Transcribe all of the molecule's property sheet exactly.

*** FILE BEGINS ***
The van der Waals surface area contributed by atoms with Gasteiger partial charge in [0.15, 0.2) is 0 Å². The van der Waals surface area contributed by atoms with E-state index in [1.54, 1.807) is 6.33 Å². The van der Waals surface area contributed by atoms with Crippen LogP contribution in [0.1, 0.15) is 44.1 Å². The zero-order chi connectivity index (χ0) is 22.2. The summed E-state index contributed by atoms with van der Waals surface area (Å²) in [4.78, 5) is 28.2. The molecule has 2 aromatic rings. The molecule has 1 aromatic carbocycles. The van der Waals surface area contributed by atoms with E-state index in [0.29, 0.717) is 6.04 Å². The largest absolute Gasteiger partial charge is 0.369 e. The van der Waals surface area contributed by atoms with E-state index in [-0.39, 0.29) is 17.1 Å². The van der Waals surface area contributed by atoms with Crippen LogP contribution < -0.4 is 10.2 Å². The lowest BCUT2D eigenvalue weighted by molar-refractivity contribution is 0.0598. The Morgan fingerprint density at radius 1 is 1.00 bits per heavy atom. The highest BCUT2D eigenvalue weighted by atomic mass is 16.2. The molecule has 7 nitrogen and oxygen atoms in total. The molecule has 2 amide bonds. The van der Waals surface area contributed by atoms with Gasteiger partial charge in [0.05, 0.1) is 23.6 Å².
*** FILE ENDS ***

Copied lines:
The van der Waals surface area contributed by atoms with Gasteiger partial charge in [0.15, 0.2) is 0 Å². The van der Waals surface area contributed by atoms with E-state index in [1.54, 1.807) is 6.33 Å². The van der Waals surface area contributed by atoms with Crippen LogP contribution in [0.1, 0.15) is 44.1 Å². The zero-order chi connectivity index (χ0) is 22.2. The summed E-state index contributed by atoms with van der Waals surface area (Å²) in [4.78, 5) is 28.2. The molecule has 2 aromatic rings. The molecule has 1 aromatic carbocycles. The van der Waals surface area contributed by atoms with E-state index in [0.29, 0.717) is 6.04 Å². The largest absolute Gasteiger partial charge is 0.369 e. The van der Waals surface area contributed by atoms with E-state index in [-0.39, 0.29) is 17.1 Å². The van der Waals surface area contributed by atoms with Crippen LogP contribution < -0.4 is 10.2 Å². The lowest BCUT2D eigenvalue weighted by molar-refractivity contribution is 0.0598. The Morgan fingerprint density at radius 1 is 1.00 bits per heavy atom. The highest BCUT2D eigenvalue weighted by atomic mass is 16.2. The molecule has 7 nitrogen and oxygen atoms in total. The molecule has 2 amide bonds. The van der Waals surface area contributed by atoms with Gasteiger partial charge in [0.05, 0.1) is 23.6 Å².